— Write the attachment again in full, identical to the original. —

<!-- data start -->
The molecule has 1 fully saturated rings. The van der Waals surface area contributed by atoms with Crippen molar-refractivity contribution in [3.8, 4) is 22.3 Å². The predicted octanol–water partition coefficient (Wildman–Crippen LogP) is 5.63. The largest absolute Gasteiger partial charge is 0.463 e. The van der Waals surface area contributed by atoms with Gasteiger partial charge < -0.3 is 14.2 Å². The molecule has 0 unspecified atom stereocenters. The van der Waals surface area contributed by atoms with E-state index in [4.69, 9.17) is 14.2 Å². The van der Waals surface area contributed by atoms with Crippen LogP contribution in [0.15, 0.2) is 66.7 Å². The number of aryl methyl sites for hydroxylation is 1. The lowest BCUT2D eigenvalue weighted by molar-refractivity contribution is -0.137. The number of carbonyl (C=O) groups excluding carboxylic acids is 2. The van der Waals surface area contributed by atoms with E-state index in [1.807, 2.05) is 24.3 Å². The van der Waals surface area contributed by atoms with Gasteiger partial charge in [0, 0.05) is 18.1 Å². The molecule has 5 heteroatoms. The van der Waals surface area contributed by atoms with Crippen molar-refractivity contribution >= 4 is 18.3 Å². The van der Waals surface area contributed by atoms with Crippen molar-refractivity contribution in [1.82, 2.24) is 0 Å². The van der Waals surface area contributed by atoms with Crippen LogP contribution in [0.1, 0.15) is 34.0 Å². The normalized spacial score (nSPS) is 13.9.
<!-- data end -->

The molecule has 1 fully saturated rings. The van der Waals surface area contributed by atoms with Crippen molar-refractivity contribution in [3.8, 4) is 22.3 Å². The predicted octanol–water partition coefficient (Wildman–Crippen LogP) is 5.63. The largest absolute Gasteiger partial charge is 0.463 e. The van der Waals surface area contributed by atoms with Gasteiger partial charge < -0.3 is 14.2 Å². The molecule has 0 unspecified atom stereocenters. The van der Waals surface area contributed by atoms with E-state index in [4.69, 9.17) is 14.2 Å². The van der Waals surface area contributed by atoms with Crippen LogP contribution in [0.15, 0.2) is 66.7 Å². The number of aryl methyl sites for hydroxylation is 1. The lowest BCUT2D eigenvalue weighted by molar-refractivity contribution is -0.137. The number of carbonyl (C=O) groups excluding carboxylic acids is 2. The van der Waals surface area contributed by atoms with E-state index in [1.807, 2.05) is 24.3 Å². The van der Waals surface area contributed by atoms with Gasteiger partial charge in [0, 0.05) is 18.1 Å². The molecule has 5 heteroatoms. The van der Waals surface area contributed by atoms with Crippen molar-refractivity contribution >= 4 is 18.3 Å². The van der Waals surface area contributed by atoms with Crippen molar-refractivity contribution in [1.82, 2.24) is 0 Å². The van der Waals surface area contributed by atoms with Crippen LogP contribution in [0.1, 0.15) is 34.0 Å². The normalized spacial score (nSPS) is 13.9.